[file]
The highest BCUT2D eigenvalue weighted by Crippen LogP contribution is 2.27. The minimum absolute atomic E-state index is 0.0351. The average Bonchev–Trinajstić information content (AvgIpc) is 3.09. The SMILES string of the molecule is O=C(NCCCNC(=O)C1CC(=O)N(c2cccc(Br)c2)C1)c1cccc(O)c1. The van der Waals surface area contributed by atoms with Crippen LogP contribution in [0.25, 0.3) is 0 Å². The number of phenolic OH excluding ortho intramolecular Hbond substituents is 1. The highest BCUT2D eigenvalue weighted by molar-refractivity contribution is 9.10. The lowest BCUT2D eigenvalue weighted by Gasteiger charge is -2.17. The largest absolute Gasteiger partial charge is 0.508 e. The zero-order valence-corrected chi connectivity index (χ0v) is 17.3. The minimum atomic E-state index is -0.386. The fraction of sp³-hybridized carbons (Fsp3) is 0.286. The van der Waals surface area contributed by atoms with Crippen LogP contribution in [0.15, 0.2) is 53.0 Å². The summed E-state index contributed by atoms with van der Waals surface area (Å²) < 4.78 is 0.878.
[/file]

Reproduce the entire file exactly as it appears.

The highest BCUT2D eigenvalue weighted by Crippen LogP contribution is 2.27. The minimum absolute atomic E-state index is 0.0351. The average Bonchev–Trinajstić information content (AvgIpc) is 3.09. The SMILES string of the molecule is O=C(NCCCNC(=O)C1CC(=O)N(c2cccc(Br)c2)C1)c1cccc(O)c1. The van der Waals surface area contributed by atoms with Crippen LogP contribution in [0.25, 0.3) is 0 Å². The number of phenolic OH excluding ortho intramolecular Hbond substituents is 1. The highest BCUT2D eigenvalue weighted by molar-refractivity contribution is 9.10. The lowest BCUT2D eigenvalue weighted by Gasteiger charge is -2.17. The largest absolute Gasteiger partial charge is 0.508 e. The zero-order valence-corrected chi connectivity index (χ0v) is 17.3. The minimum atomic E-state index is -0.386. The fraction of sp³-hybridized carbons (Fsp3) is 0.286. The van der Waals surface area contributed by atoms with Crippen LogP contribution in [0.15, 0.2) is 53.0 Å². The summed E-state index contributed by atoms with van der Waals surface area (Å²) < 4.78 is 0.878.